The trend toward separating humans from their hard-earned dollars is unmistakable. Take my article on the phone company’s ability to extract money from customers by giving us more choices.
My husband and I have a land line telephone, an iPhone each, and an cell data connected iPad. Each. It’s not just the phone company, either. Cable TV companies bundle channels we don’t watch, which increases the perceived value, ipso facto, we pay more money.
The Past And Present Mac
It wasn’t all that long ago when all we purchased from Apple was a Mac and a new version of OS X every year or so. What happened?
Apple offloaded some of what we used a Mac for to mobile devices. Is the iPhone a Mac in your pocket? It is for some tasks; email, photos, FaceTime, document editing, etc.
Is the iPad merely an iPhone with a larger screen, or a more portable Mac with a smaller screen?
Functions and computing activities once reserved solely for Mac (or Windows PC) have been moved to more mobile devices; actually, shared by mobile devices. With iOS 8 and OS X Yosemite, some of those functions inherent only to smartphones, are now integrated to the Mac.
The Mac Form Is Function
That ease-of-use which is a Mac hallmark has legs. It has become colonialist, conquering new technology devices. Macs and iPads can now answer telephone calls through the iPhone. Modern, influential, and technology rich companies have managed to spread functionality onto more devices (for which we gladly, happily, eagerly pay more money).
That’s why we need a Mac for heavy duty computing which requires more horsepower and a larger screen, and we need an iPad to get the iPhone’s inherent convenience and mobility and a large Mac-like screen, and why we need an iPhone which does some of what we once did only on the Mac, but can make voice and video calls.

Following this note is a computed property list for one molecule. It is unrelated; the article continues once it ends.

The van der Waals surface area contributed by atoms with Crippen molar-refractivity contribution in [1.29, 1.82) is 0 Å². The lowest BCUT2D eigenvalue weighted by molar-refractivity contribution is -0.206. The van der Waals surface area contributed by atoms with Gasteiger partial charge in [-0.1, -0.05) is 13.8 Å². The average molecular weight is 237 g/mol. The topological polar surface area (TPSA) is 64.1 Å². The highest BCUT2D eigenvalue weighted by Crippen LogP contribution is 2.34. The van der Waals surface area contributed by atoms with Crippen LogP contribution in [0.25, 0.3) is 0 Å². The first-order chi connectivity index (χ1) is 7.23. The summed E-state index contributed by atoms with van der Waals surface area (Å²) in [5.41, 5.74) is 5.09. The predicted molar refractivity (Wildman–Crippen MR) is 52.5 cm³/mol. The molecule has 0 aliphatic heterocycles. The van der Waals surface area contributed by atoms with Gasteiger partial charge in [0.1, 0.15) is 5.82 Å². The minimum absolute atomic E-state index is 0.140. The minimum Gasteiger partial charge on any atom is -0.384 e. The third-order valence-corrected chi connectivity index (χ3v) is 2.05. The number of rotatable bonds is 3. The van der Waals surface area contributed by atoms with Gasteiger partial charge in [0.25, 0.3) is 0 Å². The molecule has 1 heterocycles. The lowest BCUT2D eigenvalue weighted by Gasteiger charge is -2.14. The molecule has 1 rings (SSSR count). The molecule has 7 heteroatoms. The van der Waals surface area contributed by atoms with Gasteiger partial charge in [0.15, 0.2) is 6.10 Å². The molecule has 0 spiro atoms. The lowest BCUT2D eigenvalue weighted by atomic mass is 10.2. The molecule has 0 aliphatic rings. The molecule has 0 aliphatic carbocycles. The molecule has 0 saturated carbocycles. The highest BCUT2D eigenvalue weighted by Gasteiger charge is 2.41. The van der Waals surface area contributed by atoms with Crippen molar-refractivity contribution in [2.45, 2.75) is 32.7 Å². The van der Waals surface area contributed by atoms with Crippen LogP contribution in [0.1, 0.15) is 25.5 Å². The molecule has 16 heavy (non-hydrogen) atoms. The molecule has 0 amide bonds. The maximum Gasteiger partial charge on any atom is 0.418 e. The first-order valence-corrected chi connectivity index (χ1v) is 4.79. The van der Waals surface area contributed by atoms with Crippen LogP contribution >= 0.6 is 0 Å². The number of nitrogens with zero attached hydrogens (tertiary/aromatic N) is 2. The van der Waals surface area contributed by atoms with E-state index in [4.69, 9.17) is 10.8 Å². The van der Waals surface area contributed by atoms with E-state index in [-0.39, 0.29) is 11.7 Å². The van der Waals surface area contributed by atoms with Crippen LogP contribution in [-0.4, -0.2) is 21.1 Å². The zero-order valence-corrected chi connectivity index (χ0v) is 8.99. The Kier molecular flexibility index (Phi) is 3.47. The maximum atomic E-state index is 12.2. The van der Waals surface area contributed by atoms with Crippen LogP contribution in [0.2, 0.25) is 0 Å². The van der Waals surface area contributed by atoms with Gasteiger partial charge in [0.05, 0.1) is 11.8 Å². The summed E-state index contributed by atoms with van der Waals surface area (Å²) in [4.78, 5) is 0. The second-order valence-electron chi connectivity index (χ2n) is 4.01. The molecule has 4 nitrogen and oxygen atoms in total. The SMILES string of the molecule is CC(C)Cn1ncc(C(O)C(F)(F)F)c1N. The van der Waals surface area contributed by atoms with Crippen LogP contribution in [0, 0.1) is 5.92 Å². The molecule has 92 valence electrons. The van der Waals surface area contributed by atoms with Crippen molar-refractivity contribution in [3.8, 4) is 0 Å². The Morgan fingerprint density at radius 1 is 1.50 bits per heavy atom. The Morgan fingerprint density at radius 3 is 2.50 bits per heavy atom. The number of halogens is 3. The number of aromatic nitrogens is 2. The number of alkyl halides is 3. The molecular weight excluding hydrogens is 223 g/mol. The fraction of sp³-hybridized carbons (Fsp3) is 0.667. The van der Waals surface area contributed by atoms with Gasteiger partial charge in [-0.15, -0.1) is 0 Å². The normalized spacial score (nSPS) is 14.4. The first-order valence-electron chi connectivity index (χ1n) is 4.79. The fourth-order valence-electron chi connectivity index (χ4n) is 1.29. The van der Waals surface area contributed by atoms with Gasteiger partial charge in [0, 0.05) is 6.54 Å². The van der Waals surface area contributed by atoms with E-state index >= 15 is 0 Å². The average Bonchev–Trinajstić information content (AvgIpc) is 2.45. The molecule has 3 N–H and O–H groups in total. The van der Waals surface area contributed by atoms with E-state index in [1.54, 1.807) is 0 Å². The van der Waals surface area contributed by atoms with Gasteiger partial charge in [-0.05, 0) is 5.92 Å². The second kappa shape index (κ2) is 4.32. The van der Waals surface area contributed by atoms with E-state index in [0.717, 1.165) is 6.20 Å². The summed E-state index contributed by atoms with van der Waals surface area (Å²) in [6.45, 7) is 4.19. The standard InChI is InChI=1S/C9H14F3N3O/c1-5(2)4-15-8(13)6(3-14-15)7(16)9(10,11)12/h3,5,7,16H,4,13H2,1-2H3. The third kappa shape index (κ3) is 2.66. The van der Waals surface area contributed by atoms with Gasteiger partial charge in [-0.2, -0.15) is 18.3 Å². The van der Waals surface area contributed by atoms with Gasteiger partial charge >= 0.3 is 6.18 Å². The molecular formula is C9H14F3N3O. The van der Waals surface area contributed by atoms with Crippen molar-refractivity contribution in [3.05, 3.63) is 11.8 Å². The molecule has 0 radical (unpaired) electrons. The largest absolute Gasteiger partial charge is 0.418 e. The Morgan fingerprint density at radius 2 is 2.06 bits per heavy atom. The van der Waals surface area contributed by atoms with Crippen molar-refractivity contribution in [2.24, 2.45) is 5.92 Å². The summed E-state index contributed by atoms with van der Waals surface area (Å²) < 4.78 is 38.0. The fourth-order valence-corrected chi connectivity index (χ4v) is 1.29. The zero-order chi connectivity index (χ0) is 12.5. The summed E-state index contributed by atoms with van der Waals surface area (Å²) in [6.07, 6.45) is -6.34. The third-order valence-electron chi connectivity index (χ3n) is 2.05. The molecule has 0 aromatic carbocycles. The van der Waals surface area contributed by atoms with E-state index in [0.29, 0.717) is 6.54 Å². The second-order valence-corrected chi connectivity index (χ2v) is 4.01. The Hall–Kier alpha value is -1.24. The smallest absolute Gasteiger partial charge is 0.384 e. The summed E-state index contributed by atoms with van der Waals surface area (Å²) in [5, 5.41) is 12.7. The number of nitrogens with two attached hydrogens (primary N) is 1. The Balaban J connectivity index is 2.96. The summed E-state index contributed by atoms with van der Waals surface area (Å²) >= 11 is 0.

The Mac is not really the Mac anymore.
The Mac was once the center of the digital hub. Here’s a great video of a vibrant and healthier looking Steve Jobs introducing the digital hub, circa 2001. Now, the Mac merely is another device connected to whatever the hub is today (some would argue it’s the internet itself, and that’s fine with me).
Our Macs still do all our Macs once did and much more. They’re thinner, lighter, faster, easier to use; and the app selection has never been better. We just don’t use Macs the way we once did, and not as frequently as in the past, because some of what made the Mac the Mac is now in our pocket or on a slab of glass in our hands.
The Mac is just not the Mac we once knew and loved and used. The essence of what makes the Mac a Mac has been transferred to the iPhone and iPad, and influenced Windows and Android devices. Strangely, while Mac isn’t really ‘the Mac’ anymore, the rest of the world’s computing devices have become more Mac-like.